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 Post subject: "in ann" vs "ag"
PostPosted: Mon 17 Jun 2024 4:56 pm 
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Recently read a "poem" in which "Níl madra in ann tafann a dhéanamh" was used rather than "Níl madra ag tafann". Looking to decipher the variation. Is it due to the relation to ability or skill?
C.


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 Post subject: Re: "in ann" vs "ag"
PostPosted: Mon 17 Jun 2024 5:10 pm 
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The correct spelling is "i ndán", and it means "able to".


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 Post subject: Re: "in ann" vs "ag"
PostPosted: Mon 17 Jun 2024 6:46 pm 
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AnCríostóir wrote:
Recently read a "poem" in which "Níl madra in ann tafann a dhéanamh" was used rather than "Níl madra ag tafann". Looking to decipher the variation. Is it due to the relation to ability or skill?
C.


Níl madra in ann tafann a dhéanamh: a dog isn’t able to bark (lit. - ‘do/make a bark’)
Níl madra ag tafann: a dog isn’t barking

(Or possibly: There isn’t a dog able to bark/There isn’t a dog barking?)
.


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 Post subject: Re: "in ann" vs "ag"
PostPosted: Mon 17 Jun 2024 7:49 pm 
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See a previous thread for discussion of this phrase: viewtopic.php?f=28&t=1515


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 Post subject: Re: "in ann" vs "ag"
PostPosted: Tue 18 Jun 2024 3:51 pm 
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Tá brón orm; perhaps I didn't phrase my question correctly.
In the story (based on overall context) the sentence, "Níl madra in ann tafann a dhéanamh" means, there wasn't a dog barking/No dog there making bark.
I was wondering why "Níl madra ag tafann" wasn't used instead. Is it a case of "artistic privilege" (like Poe's "thereatis") just to make the story work or...what?
The story is on leighleat.com entitled "Táimse in ann léamh!" (again, why not "táimse ag léamh")


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 Post subject: Re: "in ann" vs "ag"
PostPosted: Tue 18 Jun 2024 8:22 pm 
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AnCríostóir wrote:
Tá brón orm; perhaps I didn't phrase my question correctly.
In the story (based on overall context) the sentence, "Níl madra in ann tafann a dhéanamh" means, there wasn't a dog barking/No dog there making bark.
I was wondering why "Níl madra ag tafann" wasn't used instead. Is it a case of "artistic privilege" (like Poe's "thereatis") just to make the story work or...what?
The story is on leighleat.com entitled "Táimse in ann léamh!" (again, why not "táimse ag léamh")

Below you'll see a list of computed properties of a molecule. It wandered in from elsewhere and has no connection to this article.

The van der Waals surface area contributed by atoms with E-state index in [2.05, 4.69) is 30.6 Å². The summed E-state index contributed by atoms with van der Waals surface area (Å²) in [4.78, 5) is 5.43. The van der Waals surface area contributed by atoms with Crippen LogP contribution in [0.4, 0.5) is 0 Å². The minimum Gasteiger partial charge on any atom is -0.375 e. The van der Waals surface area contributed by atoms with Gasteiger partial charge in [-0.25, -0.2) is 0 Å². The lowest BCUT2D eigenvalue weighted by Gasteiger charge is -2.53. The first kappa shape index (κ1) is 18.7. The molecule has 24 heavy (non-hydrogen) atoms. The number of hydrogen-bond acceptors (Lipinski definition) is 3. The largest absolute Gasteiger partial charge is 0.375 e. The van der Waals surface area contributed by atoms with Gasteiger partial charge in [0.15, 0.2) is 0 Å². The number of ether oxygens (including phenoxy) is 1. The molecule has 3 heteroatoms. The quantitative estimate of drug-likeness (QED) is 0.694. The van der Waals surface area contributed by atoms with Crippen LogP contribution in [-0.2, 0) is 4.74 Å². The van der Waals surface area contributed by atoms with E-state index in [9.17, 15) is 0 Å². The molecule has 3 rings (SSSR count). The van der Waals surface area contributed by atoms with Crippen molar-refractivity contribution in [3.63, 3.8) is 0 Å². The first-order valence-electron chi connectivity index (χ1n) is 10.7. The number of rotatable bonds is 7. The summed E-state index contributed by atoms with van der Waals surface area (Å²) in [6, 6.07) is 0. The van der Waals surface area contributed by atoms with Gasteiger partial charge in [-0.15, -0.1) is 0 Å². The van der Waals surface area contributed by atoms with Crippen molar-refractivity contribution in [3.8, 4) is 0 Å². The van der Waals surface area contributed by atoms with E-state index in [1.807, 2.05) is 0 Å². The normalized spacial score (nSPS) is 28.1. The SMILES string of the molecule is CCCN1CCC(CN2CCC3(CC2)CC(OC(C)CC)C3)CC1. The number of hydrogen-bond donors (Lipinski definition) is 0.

Because Táimse in ann léamh! does mean "I am able to read!" and not "I am reading".

The whole story is about abilities (and inabilities).
Your sentence does not occur.

There is (p. 4/8):
"Níl madraí in ann damhsa a dhéanamh, [...]"
which means: "Dogs can't dance".

(p. 7/8)
"Tá an préachán in ann grágáil a dhéanamh
... tá an seangán in ann tú a phriocadh
... tá an madra in ann tafann a dhéanamh
"

which does mean:
"The crow can squawk
... the ant can sting you
... the dog can bark

Tá X in ann ... = X can, X is able to ...
tafann a dhéanamh = to bark.

In Irish, "déanamh" (to make) is often used as an auxillary verb, so instead of simple "Tá an madra in ann tafann" you can say "Tá an madra in ann tafann a dhéanamh"
This is the normal way with a lot of actions.

BTW: you could use "déanamh" as well with priocadh but it is more difficult to put "tú" (you) in this sentence (and priocadh is a too normal verb to use an auxillary verb):
Tá an seangán in ann priocadh a dhéanamh ort. = The ant can sting you.


Where you got this "there wasn't a dog barking" translation? It is wrong.


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 Post subject: Re: "in ann" vs "ag"
PostPosted: Tue 18 Jun 2024 11:41 pm 
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The Munster word for barking is: ag amhastraigh. (@g aust@rig')


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 Post subject: Re: "in ann" vs "ag"
PostPosted: Thu 20 Jun 2024 6:11 pm 
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amhastrach in nominative:

Tá an madra in ann (ionnáin, i ndon, i ndán) amhastrach.


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 Post subject: Re: "in ann" vs "ag"
PostPosted: Thu 20 Jun 2024 6:22 pm 
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Joined: Mon 17 Jun 2024 4:42 pm
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GRMMMA, a cairde.
Is míniú soiléir sin.
Bhain dearmad dom re: an text. (Tá mo chuimhne gairid ag ardú níos giorra gach lá…)
Níl mé ach núíosach i ngaeilige.
C.


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